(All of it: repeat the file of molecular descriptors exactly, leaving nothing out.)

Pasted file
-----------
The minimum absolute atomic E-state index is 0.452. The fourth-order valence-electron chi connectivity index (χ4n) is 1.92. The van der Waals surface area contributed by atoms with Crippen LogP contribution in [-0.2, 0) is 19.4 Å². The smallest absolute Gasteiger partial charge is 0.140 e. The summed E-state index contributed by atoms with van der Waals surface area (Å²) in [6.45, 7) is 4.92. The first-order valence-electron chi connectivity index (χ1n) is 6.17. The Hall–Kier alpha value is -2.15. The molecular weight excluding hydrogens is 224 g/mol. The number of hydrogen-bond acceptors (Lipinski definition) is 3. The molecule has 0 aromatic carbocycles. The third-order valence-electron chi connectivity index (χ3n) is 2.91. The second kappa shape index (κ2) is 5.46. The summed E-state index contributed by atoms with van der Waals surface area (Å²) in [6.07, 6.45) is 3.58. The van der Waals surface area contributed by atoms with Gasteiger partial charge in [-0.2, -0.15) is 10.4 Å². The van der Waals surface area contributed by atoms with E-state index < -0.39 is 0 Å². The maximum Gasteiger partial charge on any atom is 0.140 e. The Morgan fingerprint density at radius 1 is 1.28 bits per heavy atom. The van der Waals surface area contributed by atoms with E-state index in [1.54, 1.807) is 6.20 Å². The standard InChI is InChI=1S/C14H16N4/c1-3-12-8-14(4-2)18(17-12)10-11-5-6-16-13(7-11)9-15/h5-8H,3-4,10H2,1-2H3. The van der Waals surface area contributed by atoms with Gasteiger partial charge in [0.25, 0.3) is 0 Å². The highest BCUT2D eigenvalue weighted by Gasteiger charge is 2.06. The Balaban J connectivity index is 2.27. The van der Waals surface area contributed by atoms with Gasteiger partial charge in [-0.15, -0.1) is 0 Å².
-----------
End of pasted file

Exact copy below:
The minimum absolute atomic E-state index is 0.452. The fourth-order valence-electron chi connectivity index (χ4n) is 1.92. The van der Waals surface area contributed by atoms with Crippen LogP contribution in [-0.2, 0) is 19.4 Å². The smallest absolute Gasteiger partial charge is 0.140 e. The summed E-state index contributed by atoms with van der Waals surface area (Å²) in [6.45, 7) is 4.92. The first-order valence-electron chi connectivity index (χ1n) is 6.17. The Hall–Kier alpha value is -2.15. The molecular weight excluding hydrogens is 224 g/mol. The number of hydrogen-bond acceptors (Lipinski definition) is 3. The molecule has 0 aromatic carbocycles. The third-order valence-electron chi connectivity index (χ3n) is 2.91. The second kappa shape index (κ2) is 5.46. The summed E-state index contributed by atoms with van der Waals surface area (Å²) in [6.07, 6.45) is 3.58. The van der Waals surface area contributed by atoms with Gasteiger partial charge in [-0.2, -0.15) is 10.4 Å². The van der Waals surface area contributed by atoms with E-state index < -0.39 is 0 Å². The maximum Gasteiger partial charge on any atom is 0.140 e. The Morgan fingerprint density at radius 1 is 1.28 bits per heavy atom. The van der Waals surface area contributed by atoms with E-state index in [1.54, 1.807) is 6.20 Å². The standard InChI is InChI=1S/C14H16N4/c1-3-12-8-14(4-2)18(17-12)10-11-5-6-16-13(7-11)9-15/h5-8H,3-4,10H2,1-2H3. The van der Waals surface area contributed by atoms with Gasteiger partial charge in [0.25, 0.3) is 0 Å². The highest BCUT2D eigenvalue weighted by Gasteiger charge is 2.06. The Balaban J connectivity index is 2.27. The van der Waals surface area contributed by atoms with Gasteiger partial charge in [-0.15, -0.1) is 0 Å².